I have learned that Iran sanctions are not new but was intensified (maybe/maybe not for good) by Prez Trump's administration. Relations with China too was with ups and downs if we see it historically.

Recently, Trump administration has imposed new sanctions on Iran.

Details and clarity: https://sputniknews.com/world/202011101081118836-us-slaps-new-iran-related-sanctions-on-four-individuals-six-entities/

And delisted East Turkestan Islamic movement from Terrorist List. This angered China!

East Turkestan Islamic Movement was listed by President Bush who was republican. This is relevant, please read till the end.

If I see things from a bird's eye view I feel:

  1. US had a gradual improvement in foreign relations with countries with which it didn't have very good relations in the past.
  2. Or, US improved situations where it needed.
  3. Or, destroyed what it needed to destroy. (Take the last sentence in a lighter note)

Media will give opinions. Russian media will have its own opinion. Chinese will have theirs. Others will have others.

Honestly, I wanted to ask "How would new sanctions imposed by a lame duck president hamper the new president in case of the USA?". If I did so, there was a good chance that it would have been deleted, so I am trying to make it appropriate. Tried my best! Change the body appropriately if necessary.

Does US' foreign policy depend upon the party or does it have a special board that recommends it what is best irrespective of the ruling party?

  • Ok. Understood, @Gary 2
    – Gregory
    Nov 10, 2020 at 19:00

2 Answers 2


The US foreign policy is decided by the President (and officials appointed by the President) and by the Congress. Both have certain powers, when they agree they can effectively make policy, and when they disagree the US decisionmaking is less effective.

The two major parties, Republicans and Democrats, have different priorities in foreign policy, but there used to be an understanding that both Democrats and Republicans are Americans first, partisans second. This bipartisan understanding was damaged in recent years.

Bush, Obama, and Trump were all against the current Iranian regime. They all see China as a strategic competitor. The question is only how much, and if they see other threats as more important. Bush and Obama both saw Russia as a strategic threat, with Trump one wonders.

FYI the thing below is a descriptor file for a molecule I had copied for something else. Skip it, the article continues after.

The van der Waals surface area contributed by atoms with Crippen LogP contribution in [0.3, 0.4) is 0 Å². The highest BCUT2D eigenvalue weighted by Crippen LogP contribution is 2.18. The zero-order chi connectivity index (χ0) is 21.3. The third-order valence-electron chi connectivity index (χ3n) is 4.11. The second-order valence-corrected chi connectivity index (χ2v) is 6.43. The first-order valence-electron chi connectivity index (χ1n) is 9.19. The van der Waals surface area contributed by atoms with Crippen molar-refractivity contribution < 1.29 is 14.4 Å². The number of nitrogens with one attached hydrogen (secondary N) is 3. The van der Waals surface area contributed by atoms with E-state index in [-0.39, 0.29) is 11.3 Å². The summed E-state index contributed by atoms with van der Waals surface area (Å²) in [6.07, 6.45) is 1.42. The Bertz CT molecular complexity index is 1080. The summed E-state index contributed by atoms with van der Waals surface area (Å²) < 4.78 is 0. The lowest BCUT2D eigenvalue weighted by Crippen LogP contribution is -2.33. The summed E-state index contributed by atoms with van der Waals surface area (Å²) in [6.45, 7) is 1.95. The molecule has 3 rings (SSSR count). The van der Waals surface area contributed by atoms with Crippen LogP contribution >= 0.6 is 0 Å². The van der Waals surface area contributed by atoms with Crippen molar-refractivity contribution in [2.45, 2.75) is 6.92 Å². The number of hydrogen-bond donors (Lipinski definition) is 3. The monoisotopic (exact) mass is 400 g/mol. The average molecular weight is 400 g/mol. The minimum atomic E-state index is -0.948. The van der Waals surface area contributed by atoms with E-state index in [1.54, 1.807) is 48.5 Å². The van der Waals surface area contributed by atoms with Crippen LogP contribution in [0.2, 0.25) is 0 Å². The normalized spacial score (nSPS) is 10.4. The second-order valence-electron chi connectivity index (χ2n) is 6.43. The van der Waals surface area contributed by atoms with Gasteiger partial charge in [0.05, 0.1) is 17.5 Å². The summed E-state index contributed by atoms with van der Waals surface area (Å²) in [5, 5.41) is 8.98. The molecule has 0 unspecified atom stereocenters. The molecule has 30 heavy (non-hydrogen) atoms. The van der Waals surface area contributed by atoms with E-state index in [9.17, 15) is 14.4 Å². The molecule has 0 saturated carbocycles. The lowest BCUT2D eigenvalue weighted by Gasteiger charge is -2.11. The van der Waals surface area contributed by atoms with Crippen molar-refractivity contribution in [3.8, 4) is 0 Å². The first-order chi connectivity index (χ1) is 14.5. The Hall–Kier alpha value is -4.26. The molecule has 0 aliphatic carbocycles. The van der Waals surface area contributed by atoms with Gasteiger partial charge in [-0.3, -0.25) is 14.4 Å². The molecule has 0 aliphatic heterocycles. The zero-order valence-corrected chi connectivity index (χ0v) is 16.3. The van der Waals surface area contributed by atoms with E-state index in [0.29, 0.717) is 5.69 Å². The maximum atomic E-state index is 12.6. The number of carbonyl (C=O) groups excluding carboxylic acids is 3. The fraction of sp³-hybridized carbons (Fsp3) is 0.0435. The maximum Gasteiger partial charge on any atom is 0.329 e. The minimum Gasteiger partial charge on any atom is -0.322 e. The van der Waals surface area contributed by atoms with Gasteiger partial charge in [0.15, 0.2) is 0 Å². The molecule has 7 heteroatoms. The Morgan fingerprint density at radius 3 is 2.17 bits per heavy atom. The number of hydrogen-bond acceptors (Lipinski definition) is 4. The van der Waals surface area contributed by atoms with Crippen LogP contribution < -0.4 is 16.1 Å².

The foreign policy of the United States of America is laid by POTUS and the Legislative Branch (US Congress). US Congress has the power of influencing US foreign policy as granted by the United States Constitution in Article 1, Section 8

...To declare War, grant Letters of Marque and Reprisal, and make Rules concerning Captures on Land and Water; To raise and support Armies, but no Appropriation of Money to that Use shall be for a longer Term than two Years; To provide and maintain a Navy; To make Rules for the Government and Regulation of the land and naval Forces; To provide for calling forth the Militia to execute the Laws of the Union, suppress Insurrections and repel Invasions To provide for organizing, arming, and disciplining, the Militia, and for governing such Part of them as may be employed in the Service of the United States, reserving to the States respectively, the Appointment of the Officers, and the Authority of training the Militia according to the discipline prescribed by Congress;

Take for example at the time Woodrow Wilsen wanted to create the League of Nations after World War I which was revoked by Congress shows how powerful Congress is on matters about domestic and foreign policy. The Judicial Branch (SCOTUS) of the United States is rather powerless in dealing with "constitutional disputes" on foreign policy

The judicial branch is limited in how much it can arbitrate constitutional disputes over foreign policy, and it is often reluctant to.

POTUS has also the power granted by the US Constitution to ordain foreign policy as declared in Article 2, Section 2 of US constitutional law such as creating treaties, power of naming reluctant offices important to foreign policy... Take, for example, Mark Esper, United States secretary of Defense chief, who was fired by POTUS... Although the Senate has the power to decide ambassadors

The President shall be Commander in Chief of the Army and Navy of the United States, and of the Militia of the several States, when called into the actual Service of the United States; he may require the Opinion, in writing, of the principal Officer in each of the executive Departments, upon any Subject relating to the Duties of their respective Offices and he shall have the Power to grant Reprieves and Pardons for Offenses against the United States, except in Cases of Impeachment. He shall have Power, by and with the Advice and Consent of the Senate, to make Treaties, provided two-thirds of the Senators present concur, and he shall nominate, and by and with the Advice and Consent of the Senate, shall appoint Ambassadors, other public Ministers, and Consuls, Judges of the Supreme Court, and all other Officers of the United States, whose Appointments are not herein otherwise provided for, and which shall be established by Law: but the Congress may by Law vest the Appointment of such inferior Officers, as they think proper, in the President alone, in the Courts of Law, or in the Heads of Departments. The President shall have the Power to fill up all Vacancies that may happen during the Recess of the Senate, by granting Commissions which shall expire at the End of their next Session.




  • Thanks, but OM's answer looks more complete. I will tick that one.
    – Gary 2
    Nov 17, 2020 at 14:21

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